With all of this said, what has been my experience and how have I used it?  My first real use of the X400 V was kind of outside of its design.  I actually had it mounted at 12 o’clock on the top rail of my 300 Blackout Pistol.  I used it in a one-day Night Vision course as well as some other range outings.  Due to the laser protruding, in this case up, it required me to have my red dot on a 1.93 high Scalarworks LEAP Mount in order to keep a clear field of view.  Aside from that, it worked great.

My loadout from a 2 Day Advanced Night Vision Course.

Fast forward a number of months and I used it mounted on my Glock 17 during a 2 Day Advanced Night Vision Course by Cuyval Dar Inc.  Again it did a solid job.  Allowing me to illuminate and target ID in the evening hours with the white light, and then switch to the IR setting for use under NODs (Night Observation Device).

Both on the flat range as well as moving through a structure, working CQB, the X400 Vampire did great.  Part of it comes down to personal preference though.  I will say the light is pretty bright and pushes pretty far with a distinct hotspot.  This can cut both ways.  In a small room it has the potential to suck you into the center of the beam, but out in the open at distance, say 100 yards or so, it is conducive to pinpointing your target.

The real magic of this unit is giving you a lot of options in one package.  Attached to your gun you have the ability to illuminate your surroundings and identify targets in both the visible and infrared spectrum, as well as actively aim with the IR laser while using Night Vision.  This pretty much covers most your bases.

While the X400 V was designed for pistols, it is quite usable on carbines.

The batteries are replaced at the rear of the unit, requiring you to open the door that also serves as the switch.  This is good and bad.  On the one hand it means you have to remove the light to change the batteries, leading to confirming or re-zeroing the laser.  But it also opens up the option for other switches.  SureFire makes the XT07 Weaponlight Switch.  This is a remote dual switch assembly for the X-Series of lights.

With the XT07 you can replace the regular switch and run a duel switch pressure pad with secures onto 1913 rail.  By pressing the pressure pad you can activate the X400 V (light/laser or any combo) intermittently, or press the circular button for constant on.  Additionally on the back of a unit is a toggle switch which deactivates the switch so that it is not accidentally activated.  Options…

Who do I think the X400 Vampire is good for?  Someone looking for a solid reliable light that offers illumination in both the visible as well as IR spectrum, in addition to being able to actively aim under NODs with the IR laser.  SureFire has created a stellar reputation for hard use lights and this is no exception.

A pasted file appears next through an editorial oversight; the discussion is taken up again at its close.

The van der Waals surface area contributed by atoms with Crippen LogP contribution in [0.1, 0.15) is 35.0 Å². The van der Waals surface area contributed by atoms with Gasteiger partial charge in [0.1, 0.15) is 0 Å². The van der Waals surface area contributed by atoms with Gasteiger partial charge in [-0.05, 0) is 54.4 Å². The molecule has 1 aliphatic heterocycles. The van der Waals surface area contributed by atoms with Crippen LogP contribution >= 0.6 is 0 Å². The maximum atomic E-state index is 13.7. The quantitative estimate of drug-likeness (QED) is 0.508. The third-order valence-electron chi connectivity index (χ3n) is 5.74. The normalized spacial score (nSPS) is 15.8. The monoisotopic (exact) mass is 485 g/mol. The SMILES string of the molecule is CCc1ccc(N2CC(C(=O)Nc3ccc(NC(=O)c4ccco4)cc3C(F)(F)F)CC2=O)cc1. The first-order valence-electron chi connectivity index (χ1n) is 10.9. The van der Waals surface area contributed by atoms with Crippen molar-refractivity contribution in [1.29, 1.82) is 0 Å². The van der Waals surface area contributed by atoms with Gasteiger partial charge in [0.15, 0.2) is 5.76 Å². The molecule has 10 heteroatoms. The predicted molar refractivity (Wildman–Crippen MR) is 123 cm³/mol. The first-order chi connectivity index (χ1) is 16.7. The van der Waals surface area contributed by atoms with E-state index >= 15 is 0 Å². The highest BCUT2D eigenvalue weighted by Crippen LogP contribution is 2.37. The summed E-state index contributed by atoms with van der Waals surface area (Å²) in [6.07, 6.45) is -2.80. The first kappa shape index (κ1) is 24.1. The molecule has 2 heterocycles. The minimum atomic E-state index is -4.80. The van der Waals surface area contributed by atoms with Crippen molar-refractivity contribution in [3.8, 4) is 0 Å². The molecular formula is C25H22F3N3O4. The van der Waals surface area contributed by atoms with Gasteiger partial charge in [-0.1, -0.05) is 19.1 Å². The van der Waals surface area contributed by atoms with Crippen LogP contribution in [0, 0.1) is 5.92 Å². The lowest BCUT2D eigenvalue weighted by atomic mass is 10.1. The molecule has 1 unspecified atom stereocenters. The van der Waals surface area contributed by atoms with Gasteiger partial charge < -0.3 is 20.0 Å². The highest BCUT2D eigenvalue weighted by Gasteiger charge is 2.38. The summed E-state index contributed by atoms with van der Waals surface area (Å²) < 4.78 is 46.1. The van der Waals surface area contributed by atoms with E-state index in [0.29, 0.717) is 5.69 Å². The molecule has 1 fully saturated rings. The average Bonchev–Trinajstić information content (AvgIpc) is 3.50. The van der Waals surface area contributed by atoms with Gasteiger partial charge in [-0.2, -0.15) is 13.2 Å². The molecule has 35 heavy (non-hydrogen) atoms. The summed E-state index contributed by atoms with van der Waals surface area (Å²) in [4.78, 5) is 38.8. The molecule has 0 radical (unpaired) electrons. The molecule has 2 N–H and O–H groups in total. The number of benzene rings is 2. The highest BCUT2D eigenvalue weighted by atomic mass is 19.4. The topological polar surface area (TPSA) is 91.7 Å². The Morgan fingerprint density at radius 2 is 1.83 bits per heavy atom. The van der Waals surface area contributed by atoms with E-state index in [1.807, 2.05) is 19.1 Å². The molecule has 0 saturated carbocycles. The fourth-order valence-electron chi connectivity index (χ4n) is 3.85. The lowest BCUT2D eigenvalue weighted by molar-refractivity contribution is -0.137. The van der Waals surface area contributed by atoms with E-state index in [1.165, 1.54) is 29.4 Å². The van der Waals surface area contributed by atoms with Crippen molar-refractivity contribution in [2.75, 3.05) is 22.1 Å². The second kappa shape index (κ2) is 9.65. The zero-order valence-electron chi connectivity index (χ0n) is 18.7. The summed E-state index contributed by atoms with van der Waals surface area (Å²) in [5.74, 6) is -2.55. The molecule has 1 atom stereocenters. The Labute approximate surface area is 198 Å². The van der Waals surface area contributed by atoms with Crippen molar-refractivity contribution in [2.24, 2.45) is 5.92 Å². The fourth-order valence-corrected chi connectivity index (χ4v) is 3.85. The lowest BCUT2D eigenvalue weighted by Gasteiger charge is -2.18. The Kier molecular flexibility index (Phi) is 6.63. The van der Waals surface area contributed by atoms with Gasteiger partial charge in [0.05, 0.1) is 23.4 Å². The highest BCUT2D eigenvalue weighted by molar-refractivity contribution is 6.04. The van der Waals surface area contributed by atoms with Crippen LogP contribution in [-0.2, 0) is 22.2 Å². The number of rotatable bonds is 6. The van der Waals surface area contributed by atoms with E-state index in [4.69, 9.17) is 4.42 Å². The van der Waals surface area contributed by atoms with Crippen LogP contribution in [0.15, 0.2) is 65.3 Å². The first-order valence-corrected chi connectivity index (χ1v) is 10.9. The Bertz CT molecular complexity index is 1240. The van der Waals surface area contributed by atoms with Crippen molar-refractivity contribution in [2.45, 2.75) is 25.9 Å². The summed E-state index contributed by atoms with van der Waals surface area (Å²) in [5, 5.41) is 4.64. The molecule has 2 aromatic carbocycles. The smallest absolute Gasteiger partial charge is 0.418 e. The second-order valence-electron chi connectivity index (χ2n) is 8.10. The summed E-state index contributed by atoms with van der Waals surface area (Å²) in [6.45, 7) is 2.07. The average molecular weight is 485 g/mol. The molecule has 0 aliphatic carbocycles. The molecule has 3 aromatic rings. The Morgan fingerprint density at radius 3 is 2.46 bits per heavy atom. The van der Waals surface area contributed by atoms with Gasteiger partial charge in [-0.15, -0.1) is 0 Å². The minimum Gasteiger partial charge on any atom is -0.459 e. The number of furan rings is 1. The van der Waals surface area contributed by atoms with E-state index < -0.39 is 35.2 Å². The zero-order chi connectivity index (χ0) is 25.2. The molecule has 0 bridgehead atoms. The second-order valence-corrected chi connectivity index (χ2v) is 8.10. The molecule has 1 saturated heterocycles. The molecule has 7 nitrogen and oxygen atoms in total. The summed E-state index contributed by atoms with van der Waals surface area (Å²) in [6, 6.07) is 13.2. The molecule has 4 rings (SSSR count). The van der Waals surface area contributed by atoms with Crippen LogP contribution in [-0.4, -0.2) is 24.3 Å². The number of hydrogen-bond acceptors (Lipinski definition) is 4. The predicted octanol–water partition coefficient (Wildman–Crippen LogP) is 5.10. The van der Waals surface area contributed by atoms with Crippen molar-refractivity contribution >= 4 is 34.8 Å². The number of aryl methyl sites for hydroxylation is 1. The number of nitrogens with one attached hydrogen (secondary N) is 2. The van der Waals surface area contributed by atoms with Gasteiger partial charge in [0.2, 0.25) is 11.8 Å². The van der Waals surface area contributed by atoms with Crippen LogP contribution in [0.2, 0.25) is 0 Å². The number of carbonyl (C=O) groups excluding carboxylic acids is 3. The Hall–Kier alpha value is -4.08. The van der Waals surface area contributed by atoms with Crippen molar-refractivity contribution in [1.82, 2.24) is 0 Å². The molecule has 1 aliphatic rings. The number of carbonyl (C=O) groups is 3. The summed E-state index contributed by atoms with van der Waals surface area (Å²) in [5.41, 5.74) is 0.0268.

Adding the SureFire XT07 Switch allows for a lot of flexibility.

The other thing that is great about the X400 V, is the switch support from SureFire.  Thanks to the XT07, you can initially purchase this unit and use it on a carbine until the budget allows you to purchase a dedicated light/laser setup.  At which point you can move the X400 V to your pistol, giving you the capability to illuminate, target ID and engage targets in both spectrums with your primary and secondary weapons.  A solid option with respect to scaling capability while moving into the world of night vision.

You can purchase the X400 Vampire here for roughly $750.

Watch my video review of the X400 V here.

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About the author: Ivan Loomis has spent a lot of time outdoors, backpacking and camping as well as extensive international travel. Eventually, he landed in the Marine Corps in the late 90’s. After a hiatus from the service to race the Baja 1000 a couple times, he reenlisted with the Air Force. Departing that he wound up in a large metropolitan Police Department for a spell before landing in the Security Contracting world.One constant through these experiences was gear and weapons. Having spent time in a lot of environments and with the opportunity to field a lot of equipment, he’s grown fond of well-made gear.He now shares those experiences, adventures, and knowledge through contributing articles and videos to various publications, including his own site: www.kitbadger.com

{ 2 comments… add one }
  • Slim May 11, 2021, 1:47 am

    How much? I’m sure it’s in the description but honestly I didn’t feel like going through all the info I don’t care about which is pertinent to others, just not me. Someone who takes the time to read it all of appreciate a reply on my question here letting me know what it costs. Thanks for anyone who does ahead of time!

    • jam3116 May 11, 2021, 10:29 am

      Roughly $750 stated in the link following the last paragraph.